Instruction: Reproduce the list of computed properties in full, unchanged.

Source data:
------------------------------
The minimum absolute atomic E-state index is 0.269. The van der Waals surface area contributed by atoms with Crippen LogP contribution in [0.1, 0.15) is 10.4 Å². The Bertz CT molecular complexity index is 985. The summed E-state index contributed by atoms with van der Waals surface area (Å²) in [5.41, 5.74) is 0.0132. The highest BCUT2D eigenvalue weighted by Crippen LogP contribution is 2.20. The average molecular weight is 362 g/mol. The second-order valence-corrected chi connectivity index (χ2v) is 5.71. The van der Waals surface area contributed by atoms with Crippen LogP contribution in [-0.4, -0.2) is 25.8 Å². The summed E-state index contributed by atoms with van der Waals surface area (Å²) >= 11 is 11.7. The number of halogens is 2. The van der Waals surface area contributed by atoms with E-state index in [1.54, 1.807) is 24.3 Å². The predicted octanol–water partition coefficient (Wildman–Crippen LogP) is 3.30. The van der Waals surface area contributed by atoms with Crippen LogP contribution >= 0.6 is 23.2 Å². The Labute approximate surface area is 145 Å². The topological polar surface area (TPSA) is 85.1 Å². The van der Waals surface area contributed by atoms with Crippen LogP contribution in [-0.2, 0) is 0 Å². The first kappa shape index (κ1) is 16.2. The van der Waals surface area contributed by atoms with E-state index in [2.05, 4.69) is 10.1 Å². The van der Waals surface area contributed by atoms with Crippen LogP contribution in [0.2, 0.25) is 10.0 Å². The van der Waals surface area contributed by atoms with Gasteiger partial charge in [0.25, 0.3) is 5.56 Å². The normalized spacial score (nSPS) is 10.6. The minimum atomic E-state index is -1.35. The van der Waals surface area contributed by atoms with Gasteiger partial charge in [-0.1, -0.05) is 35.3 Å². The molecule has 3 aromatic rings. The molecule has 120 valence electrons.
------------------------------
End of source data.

The minimum absolute atomic E-state index is 0.269. The van der Waals surface area contributed by atoms with Crippen LogP contribution in [0.1, 0.15) is 10.4 Å². The Bertz CT molecular complexity index is 985. The summed E-state index contributed by atoms with van der Waals surface area (Å²) in [5.41, 5.74) is 0.0132. The highest BCUT2D eigenvalue weighted by Crippen LogP contribution is 2.20. The average molecular weight is 362 g/mol. The second-order valence-corrected chi connectivity index (χ2v) is 5.71. The van der Waals surface area contributed by atoms with Crippen LogP contribution in [-0.4, -0.2) is 25.8 Å². The summed E-state index contributed by atoms with van der Waals surface area (Å²) >= 11 is 11.7. The number of halogens is 2. The van der Waals surface area contributed by atoms with E-state index in [1.54, 1.807) is 24.3 Å². The predicted octanol–water partition coefficient (Wildman–Crippen LogP) is 3.30. The van der Waals surface area contributed by atoms with Crippen LogP contribution >= 0.6 is 23.2 Å². The Labute approximate surface area is 145 Å². The topological polar surface area (TPSA) is 85.1 Å². The van der Waals surface area contributed by atoms with Crippen LogP contribution in [-0.2, 0) is 0 Å². The first kappa shape index (κ1) is 16.2. The van der Waals surface area contributed by atoms with E-state index in [2.05, 4.69) is 10.1 Å². The van der Waals surface area contributed by atoms with Crippen LogP contribution in [0.2, 0.25) is 10.0 Å². The van der Waals surface area contributed by atoms with Gasteiger partial charge in [0.25, 0.3) is 5.56 Å². The normalized spacial score (nSPS) is 10.6. The minimum atomic E-state index is -1.35. The van der Waals surface area contributed by atoms with Gasteiger partial charge in [-0.1, -0.05) is 35.3 Å². The molecule has 3 aromatic rings. The molecule has 120 valence electrons.